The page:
Email technology is now universally accepted and although it may seem to be a more staid and conservative marketing strategy as compared to the trendy “channel of the month,” the key to email’s effectiveness is indeed its widespread acceptance among your customer base. The tipping point between computer and mobile device email access is finally here, as the latest reports demonstrate that just as many emails are now opened on mobile devices as they are on the more traditional desktop and laptop computers. Unless your brand is leveraging to the extreme every possible way to entice and engage your email subscribers, including incentives to download that all important app, you’re missing out on the entire mobile email revolution.

Older and wealthier individuals grant the highest permission rates

A recent study by GI Insight revealed that fully 73% of all email subscribers provided permission to receive marketing missives to brands which they have previously bought products or services from. Interestingly, the age group which is most likely to provide permission is the 45 to 54 year old segment which reaches an extremely high 80% while the lowest age group is the 18 to 24 year old segment which provides permission to just 67% of all previously purchased from brands. This predilection for older consumers to provide permission becomes even more marked when income is taken into consideration. 89% of all middle aged individuals earning over $200,000 per year are likely to grant permission which is a finding that can certainly be considered counterintuitive.

Loyalty to brands which cater to their judicious perspectives

“The wealthy are very different from you and I” and nowhere is that more evident than in the stated relevance of email messages. 54% of all individuals with a household income which is below $75,000 stated that the vast majority of the commercial emails they receive are irrelevant while when the people who earn more than $200,000 are polled, this percentage drops to barely 22%! This finding has led to widespread speculation as to why the difference is so pronounced. The theory which seems to hold the most weight is the one that the prevalence of high permission rates among the older wealthy consumer is a function of the fact that they have more discerning requirements and are thereby more committed to brands which can cater to their discriminating nature. Therefore, it might seem that the wealthy older demographic might be more resistant to providing permission for email marketing messaging while the opposite is actually true!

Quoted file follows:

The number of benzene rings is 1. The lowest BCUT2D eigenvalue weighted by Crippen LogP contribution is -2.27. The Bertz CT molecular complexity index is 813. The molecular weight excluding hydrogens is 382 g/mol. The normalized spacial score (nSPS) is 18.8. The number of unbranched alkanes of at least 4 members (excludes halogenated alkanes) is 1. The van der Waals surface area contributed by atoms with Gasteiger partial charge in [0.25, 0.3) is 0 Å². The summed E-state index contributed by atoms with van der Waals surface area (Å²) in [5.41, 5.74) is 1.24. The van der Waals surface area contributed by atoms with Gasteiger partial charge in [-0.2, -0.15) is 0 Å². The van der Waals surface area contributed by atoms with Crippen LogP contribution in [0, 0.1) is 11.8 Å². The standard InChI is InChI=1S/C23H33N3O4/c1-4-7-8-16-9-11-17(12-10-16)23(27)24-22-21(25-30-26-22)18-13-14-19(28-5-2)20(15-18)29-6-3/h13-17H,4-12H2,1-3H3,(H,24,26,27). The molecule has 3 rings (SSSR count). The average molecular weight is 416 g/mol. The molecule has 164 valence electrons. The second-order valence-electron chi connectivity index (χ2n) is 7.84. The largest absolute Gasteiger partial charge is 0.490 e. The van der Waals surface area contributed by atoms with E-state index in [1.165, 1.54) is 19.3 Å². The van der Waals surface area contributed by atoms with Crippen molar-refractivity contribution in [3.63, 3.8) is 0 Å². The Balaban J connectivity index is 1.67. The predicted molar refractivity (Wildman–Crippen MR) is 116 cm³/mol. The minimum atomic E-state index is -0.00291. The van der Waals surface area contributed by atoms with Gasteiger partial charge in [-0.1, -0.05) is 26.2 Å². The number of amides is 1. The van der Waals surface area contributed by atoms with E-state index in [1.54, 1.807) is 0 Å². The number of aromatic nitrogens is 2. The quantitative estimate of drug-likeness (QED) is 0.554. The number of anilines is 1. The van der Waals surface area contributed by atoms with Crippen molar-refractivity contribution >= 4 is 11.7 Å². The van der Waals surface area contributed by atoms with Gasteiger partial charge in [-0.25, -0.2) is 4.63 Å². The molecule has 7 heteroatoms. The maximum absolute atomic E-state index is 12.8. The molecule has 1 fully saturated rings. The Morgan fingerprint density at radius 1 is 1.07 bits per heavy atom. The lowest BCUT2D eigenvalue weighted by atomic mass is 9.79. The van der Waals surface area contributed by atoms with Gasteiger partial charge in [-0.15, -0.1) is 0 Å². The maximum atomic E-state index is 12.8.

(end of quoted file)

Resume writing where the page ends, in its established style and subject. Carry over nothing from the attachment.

More than half of all consumers provide permission to “unknown” brands

Yet another counterintuitive finding of the report is that more than half of the 2,000 consumers which completed the survey stated that they had provided permission to brands with which they had no previous affiliation. The 51% proportion of consumers who stated that they had done so violate the stereotypical image of the email subscriber as it is generally assumed that the majority would actually want to have some level of familiarity with a brand before agreeing to invite their emails into their inbox, but that is not the case. This finding specifically points to an extremely lucrative mobile email marketing strategy. It seems that the average consumer is open to new experiences and new discoveries when it comes to brand loyalties on their mobile devices, and that is an opening which the shrewd email marketer should pay close attention to in order to exploit it to the best possible result for both subscriber and brand.

At a time when fully 71% of all social media users are utilizing mobile devices to access their favorite brands’ online presences, you can’t afford to fail at the critical process of delivering powerful email marketing messaging to this crowd of your prospective customers. Literally every major online brand in the world has made a considerable investment of time, resources and money in maximizing their email marketing campaign strategy and has found it a superlative source of customers. If you haven’t committed yourself to taking full advantage of this seismic shift in the very nature of online access, it’s high time you did!